The Far Middle episode 80 features a co-dedication to both the 1980 U.S. Men’s Ice Hockey Team, and to the incomparable and prolific Jerry Rice. Nick notes Rice’s collegiate career at Mississippi Valley State and the offensive innovation of Coach Archie Cooley. The topic of innovation sparks the start of this episode’s connections as Nick moves through a host of topics like Rice weaving through a secondary.
While innovation represents growth, Nick zeroes in on the elitist organization, The Club of Rome, and their best-selling environmental book, The Limits to Growth. Nick looks at how the Club and its anti-capitalism/industrialization tenets have matriculated to the Church of Climate today and anti-growth initiatives disguised under the mask of sustainability. Nick notes the United Nations’ sustainable development goals, “outright prescriptions to stop growth and regress or reduce growth,” says Nick. He then questions how the term sustainability, a term so nebulous and hard to define, became so prevalent across society today.
What’s not hard to define is the anti-growth, anti-free market ideology of the Left, and the linear sequencing of their trap. Nick proceeds to walk through how that sequence begins with a major policy that can impact almost everything across the economy, using the slew of energy and climate policies pushed by the Left as today’s biggest example. These policies create energy scarcity, which in turn leads to energy inflation and then overall inflation as the cost of energy is an input in nearly every product and service.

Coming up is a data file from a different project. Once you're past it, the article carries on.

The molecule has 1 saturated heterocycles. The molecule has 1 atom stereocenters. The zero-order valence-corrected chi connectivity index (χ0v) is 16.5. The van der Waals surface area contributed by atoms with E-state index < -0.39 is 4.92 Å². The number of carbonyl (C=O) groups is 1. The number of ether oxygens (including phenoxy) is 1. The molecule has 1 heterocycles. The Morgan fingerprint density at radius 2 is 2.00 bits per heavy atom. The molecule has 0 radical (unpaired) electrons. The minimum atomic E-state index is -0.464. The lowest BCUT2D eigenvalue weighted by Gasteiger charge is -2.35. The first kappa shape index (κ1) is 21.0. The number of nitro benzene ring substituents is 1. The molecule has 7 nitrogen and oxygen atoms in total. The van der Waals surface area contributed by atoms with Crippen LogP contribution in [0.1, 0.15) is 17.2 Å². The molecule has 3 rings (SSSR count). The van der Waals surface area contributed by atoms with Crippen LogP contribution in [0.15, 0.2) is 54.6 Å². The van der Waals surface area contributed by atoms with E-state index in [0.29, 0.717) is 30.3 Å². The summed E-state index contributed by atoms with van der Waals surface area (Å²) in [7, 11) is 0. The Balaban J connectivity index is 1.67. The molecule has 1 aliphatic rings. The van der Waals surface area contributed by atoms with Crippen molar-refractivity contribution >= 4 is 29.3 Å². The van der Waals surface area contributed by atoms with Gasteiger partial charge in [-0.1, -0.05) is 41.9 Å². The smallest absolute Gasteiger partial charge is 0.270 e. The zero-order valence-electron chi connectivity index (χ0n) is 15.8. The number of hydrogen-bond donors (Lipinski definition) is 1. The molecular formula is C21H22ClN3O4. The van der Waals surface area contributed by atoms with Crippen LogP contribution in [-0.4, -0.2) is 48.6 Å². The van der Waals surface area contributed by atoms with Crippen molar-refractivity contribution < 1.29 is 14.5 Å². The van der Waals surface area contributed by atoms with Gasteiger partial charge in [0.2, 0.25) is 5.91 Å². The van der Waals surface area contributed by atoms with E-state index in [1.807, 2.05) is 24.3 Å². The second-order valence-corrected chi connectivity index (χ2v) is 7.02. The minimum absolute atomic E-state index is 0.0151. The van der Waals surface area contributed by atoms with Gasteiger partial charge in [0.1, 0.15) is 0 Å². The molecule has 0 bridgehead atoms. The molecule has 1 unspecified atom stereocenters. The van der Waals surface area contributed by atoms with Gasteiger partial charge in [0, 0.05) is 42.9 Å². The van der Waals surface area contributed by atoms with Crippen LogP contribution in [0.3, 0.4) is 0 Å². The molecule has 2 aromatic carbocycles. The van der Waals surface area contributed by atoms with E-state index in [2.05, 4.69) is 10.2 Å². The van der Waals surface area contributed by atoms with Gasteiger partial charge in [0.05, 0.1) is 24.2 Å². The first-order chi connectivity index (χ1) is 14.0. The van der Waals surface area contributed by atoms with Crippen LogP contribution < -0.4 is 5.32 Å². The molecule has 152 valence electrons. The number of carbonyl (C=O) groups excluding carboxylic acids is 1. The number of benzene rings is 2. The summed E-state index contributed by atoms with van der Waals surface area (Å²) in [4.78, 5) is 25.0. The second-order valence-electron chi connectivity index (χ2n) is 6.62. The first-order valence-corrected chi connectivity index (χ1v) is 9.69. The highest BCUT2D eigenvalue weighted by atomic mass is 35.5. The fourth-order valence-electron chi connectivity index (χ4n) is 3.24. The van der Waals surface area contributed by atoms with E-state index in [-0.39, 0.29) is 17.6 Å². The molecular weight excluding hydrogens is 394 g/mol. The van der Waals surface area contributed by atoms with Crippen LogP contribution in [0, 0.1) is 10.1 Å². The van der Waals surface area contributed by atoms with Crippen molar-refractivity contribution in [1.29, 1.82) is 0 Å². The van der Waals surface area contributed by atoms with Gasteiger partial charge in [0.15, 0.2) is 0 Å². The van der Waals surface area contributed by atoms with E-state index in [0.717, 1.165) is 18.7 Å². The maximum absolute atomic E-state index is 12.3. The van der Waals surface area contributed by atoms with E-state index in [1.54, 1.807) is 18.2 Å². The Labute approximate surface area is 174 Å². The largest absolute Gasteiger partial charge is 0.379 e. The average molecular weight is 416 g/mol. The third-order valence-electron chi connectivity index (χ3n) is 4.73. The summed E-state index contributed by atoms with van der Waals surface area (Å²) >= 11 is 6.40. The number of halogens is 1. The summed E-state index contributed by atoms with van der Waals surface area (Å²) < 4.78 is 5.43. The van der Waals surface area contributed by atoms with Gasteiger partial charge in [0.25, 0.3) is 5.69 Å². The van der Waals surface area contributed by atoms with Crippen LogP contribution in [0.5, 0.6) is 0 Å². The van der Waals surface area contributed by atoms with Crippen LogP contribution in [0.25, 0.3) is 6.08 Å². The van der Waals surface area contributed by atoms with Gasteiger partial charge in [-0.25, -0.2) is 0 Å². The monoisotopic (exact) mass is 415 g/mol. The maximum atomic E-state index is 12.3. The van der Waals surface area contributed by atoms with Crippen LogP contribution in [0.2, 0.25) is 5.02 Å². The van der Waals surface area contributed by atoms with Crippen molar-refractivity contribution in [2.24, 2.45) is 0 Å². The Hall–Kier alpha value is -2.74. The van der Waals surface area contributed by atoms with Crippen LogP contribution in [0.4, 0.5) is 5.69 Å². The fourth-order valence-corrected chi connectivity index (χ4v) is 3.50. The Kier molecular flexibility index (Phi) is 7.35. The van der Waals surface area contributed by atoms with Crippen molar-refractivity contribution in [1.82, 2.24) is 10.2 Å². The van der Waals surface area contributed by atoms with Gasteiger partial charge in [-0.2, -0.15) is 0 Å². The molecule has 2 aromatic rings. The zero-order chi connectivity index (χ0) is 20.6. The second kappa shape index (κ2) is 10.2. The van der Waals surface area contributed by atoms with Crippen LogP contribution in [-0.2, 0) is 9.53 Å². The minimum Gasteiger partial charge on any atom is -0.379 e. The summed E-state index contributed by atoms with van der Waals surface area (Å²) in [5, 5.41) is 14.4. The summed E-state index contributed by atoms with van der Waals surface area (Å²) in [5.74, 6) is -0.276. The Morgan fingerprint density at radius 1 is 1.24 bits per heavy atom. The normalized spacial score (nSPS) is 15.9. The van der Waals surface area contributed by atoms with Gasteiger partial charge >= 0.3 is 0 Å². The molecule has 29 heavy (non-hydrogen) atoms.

Overall inflation leads to central banks fast and furiously raising interest rates. And when interest rates are raised, so too is the cost of carrying government debt. Skyrocketing debt service leads to either: increased deficits; higher taxes; and/or, reining in discretionary spending. Nick asks which of these three outcomes do you see happening as America experiences this sequencing in real time, and explains this is the trap of the Left’s no-growth approach.
Nick concludes that policies coming from the elite class—whether it be The Club of Rome or the UN—have created a situation where society is checking in but can’t check out, which brings to mind the Eagles’ December 1976 release of Hotel California.